Project Description
Nito.LINQ provides several LINQ-like operators and algorithms, particularly for lists (IList<T>), sorted sequences, and sorted lists.

Much of the inspiration for Nito.LINQ operators comes from Python sequences and C++ STL algorithms.

Why Nito.Linq?
There are several motivational forces behind the development of Nito.Linq, but they all come down to Promote, Optimize, Preserve, and Expand:
  • Promote useful operators now defined in List<T>/Array, making them available for any IList<T> (or IEnumerable<T>, if possible).
    • Example: List<T>.AsReadOnly may be applied to any IList<T>: IList<T> AsReadOnly<T>(this IList<T> list)
    • Example: List<T>.IndexOf may be applied to any IEnumerable<T>: int IndexOf<T>(this IEnumerable<T> source, T value)
  • Optimize some existing LINQ sequence operators when applied to IList<T>.
    • Example: Reverse may be applied to an IList<T> without copying the sequence: IList<T> Reverse<T>(this IList<T> list)
  • Preserve indexed element access if it doesn't need to be lost.
    • Example: Select may be applied to an IList<T> and still permit indexed element access: IList<TResult> Select<TSource, TResult>(this IList<TSource> list, Func<TSource, TResult> selector)
  • Expand the available operators, taking inspiration from C++ STL algorithms, Python sequences, and jQuery result sets. (Note that although the concepts are similar, Nito.Linq operators almost always create "views" of the unchanged source rather than modifying the source directly.)
    • Example: Python has a slice syntax that efficiently references a subset of the original sequence: IList<T> Slice<T>(this IList<T> list, int offset, int count)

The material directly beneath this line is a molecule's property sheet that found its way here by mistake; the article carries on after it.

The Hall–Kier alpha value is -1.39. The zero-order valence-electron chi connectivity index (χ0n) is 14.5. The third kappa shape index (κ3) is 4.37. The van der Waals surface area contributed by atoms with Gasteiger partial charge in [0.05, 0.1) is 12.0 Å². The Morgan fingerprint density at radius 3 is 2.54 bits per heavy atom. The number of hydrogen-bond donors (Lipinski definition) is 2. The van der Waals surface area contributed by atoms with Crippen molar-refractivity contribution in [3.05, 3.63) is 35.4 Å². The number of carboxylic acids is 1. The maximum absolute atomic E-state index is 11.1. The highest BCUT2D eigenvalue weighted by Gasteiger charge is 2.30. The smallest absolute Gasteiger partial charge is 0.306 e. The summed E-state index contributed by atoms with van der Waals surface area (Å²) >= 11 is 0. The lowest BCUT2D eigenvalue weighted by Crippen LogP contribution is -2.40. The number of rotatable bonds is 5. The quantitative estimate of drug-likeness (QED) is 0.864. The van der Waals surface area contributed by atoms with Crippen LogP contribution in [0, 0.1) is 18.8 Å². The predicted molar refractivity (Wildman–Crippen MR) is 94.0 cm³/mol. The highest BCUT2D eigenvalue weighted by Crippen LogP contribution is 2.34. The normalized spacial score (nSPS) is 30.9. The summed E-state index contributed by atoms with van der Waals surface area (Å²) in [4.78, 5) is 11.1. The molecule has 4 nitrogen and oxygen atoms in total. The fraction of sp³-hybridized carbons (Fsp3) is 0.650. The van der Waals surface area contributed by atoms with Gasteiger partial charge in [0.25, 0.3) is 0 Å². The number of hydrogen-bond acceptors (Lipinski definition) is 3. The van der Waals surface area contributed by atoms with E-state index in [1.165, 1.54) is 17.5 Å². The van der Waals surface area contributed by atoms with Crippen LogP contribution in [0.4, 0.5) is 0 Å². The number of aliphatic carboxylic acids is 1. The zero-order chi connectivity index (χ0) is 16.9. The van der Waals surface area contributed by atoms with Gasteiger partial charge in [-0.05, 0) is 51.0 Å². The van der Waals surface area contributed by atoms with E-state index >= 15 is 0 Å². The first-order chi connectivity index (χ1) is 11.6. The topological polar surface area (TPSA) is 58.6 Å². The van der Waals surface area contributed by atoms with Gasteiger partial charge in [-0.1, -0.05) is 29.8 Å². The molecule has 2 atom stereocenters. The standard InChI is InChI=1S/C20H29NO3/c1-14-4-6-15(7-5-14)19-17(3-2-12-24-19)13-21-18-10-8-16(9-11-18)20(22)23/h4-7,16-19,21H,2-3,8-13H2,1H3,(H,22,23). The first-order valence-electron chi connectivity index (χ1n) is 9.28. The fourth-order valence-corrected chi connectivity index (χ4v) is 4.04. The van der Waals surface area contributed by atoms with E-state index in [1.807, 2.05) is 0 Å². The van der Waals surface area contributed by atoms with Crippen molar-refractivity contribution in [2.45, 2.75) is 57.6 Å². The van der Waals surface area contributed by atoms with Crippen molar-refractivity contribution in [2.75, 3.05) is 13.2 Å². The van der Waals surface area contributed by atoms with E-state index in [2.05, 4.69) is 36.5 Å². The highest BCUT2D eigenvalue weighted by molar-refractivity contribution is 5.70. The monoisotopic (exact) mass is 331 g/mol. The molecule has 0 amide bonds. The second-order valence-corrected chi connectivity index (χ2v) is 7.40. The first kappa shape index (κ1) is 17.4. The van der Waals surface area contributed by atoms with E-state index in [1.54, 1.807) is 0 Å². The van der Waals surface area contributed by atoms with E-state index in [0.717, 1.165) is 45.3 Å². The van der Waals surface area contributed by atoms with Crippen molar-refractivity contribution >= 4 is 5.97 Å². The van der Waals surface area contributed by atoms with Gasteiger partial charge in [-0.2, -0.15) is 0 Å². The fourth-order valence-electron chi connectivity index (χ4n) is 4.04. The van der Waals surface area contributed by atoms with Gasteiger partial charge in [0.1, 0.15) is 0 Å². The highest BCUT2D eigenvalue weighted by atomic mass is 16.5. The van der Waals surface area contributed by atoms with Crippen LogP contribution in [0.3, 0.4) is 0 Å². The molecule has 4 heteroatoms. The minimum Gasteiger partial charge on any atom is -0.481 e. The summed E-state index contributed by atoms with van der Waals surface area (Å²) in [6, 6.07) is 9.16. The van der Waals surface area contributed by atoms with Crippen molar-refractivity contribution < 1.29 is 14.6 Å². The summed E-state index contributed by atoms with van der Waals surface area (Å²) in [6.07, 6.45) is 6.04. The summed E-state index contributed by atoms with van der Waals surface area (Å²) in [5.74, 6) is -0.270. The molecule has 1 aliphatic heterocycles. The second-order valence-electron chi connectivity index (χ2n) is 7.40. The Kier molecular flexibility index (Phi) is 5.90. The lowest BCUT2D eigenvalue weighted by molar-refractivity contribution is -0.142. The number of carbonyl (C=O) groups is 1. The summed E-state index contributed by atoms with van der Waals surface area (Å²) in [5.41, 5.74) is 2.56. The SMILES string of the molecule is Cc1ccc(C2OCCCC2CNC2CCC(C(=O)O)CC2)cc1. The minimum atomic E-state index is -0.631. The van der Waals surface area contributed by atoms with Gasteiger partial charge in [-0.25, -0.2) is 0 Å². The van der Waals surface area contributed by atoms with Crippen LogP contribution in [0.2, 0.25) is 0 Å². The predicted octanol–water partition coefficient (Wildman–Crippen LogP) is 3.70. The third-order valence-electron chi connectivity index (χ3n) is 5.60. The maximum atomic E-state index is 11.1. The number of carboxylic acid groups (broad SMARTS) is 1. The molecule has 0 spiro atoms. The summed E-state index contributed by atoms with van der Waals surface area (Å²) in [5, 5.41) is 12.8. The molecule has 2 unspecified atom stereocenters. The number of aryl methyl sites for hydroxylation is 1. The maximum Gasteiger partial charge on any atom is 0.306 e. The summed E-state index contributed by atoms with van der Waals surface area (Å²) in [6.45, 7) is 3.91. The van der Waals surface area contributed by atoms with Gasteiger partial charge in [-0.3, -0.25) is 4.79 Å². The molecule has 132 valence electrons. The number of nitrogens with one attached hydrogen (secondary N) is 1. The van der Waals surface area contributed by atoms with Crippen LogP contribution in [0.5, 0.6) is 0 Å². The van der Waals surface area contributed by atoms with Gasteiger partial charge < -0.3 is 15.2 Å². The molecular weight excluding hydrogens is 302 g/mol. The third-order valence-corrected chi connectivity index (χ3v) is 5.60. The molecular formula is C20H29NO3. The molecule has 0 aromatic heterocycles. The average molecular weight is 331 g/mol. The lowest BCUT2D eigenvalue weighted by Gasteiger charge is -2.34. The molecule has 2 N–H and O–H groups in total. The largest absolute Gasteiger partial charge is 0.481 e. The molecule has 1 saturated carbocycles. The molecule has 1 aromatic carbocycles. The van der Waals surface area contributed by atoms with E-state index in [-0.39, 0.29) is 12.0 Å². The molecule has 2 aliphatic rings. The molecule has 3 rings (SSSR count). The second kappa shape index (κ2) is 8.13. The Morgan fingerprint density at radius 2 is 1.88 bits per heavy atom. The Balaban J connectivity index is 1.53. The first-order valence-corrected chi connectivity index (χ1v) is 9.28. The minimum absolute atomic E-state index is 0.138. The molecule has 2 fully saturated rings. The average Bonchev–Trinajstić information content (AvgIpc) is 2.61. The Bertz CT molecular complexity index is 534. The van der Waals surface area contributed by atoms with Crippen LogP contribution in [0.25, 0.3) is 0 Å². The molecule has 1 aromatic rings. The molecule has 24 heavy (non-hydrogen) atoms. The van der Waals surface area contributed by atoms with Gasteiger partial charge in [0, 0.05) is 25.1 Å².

• Example: The C++ STL has a rotate algorithm that rotates the elements in a container: IList<T> Rotate<T>(this IList<T> list, int offset)
  • Expand the LINQ namespace by providing sorted sequence and sorted list interfaces and operators.
    • Promote sort-related operators now defined in List<T>/Array.
      • Example: List<T>.BinarySearch may be applied on any ISortedList<T>: int BinarySearch<T>(this ISortedList<T> list, T item)
    • Optimize some existing LINQ operators when applied to sorted sequences and lists.
      • Example: Union may be applied to sorted sequences without buffering: ISortedEnumerable<T> Union<T>(this ISortedEnumerable<T> source, params ISortedEnumerable<T>[] others)
    • Preserve "sortedness" if it doesn't need to be lost.
      • Example: Skip may be applied to an ISortedList<T>, and the result is still sorted: ISortedList<T> Skip<T>(this ISortedList<T> list, int offset)
    • Expand the available operators, taking inspiration from C++ STL operators.
      • Example: EqualRange may be applied to any sorted sequence: void EqualRange<T>(this ISortedList<T> list, T item, out int begin, out int end)

Current State
Nito.Linq is currently in a pre-release state. See the note at the end of this page if you need to compile the source. The binaries are included in source control for ease of linking to other projects (using svn:externals).

It will optionally use Rx (http://msdn.microsoft.com/en-us/devlabs/ee794896.aspx); however, if Rx is not used, then Rx-like operators are provided (e.g., Zip).

Building the Sources

The library projects contain references to a "Source\Sources\Properties\AssemblyVersion.cs" file that is not included in source code control. This file is expected to contain just an AssemblyVersion attribute, like this:

using System.Reflection;
[assembly:AssemblyVersion("0.0.0.1")]

Last edited Apr 14, 2010 at 8:22 PM by shammah, version 15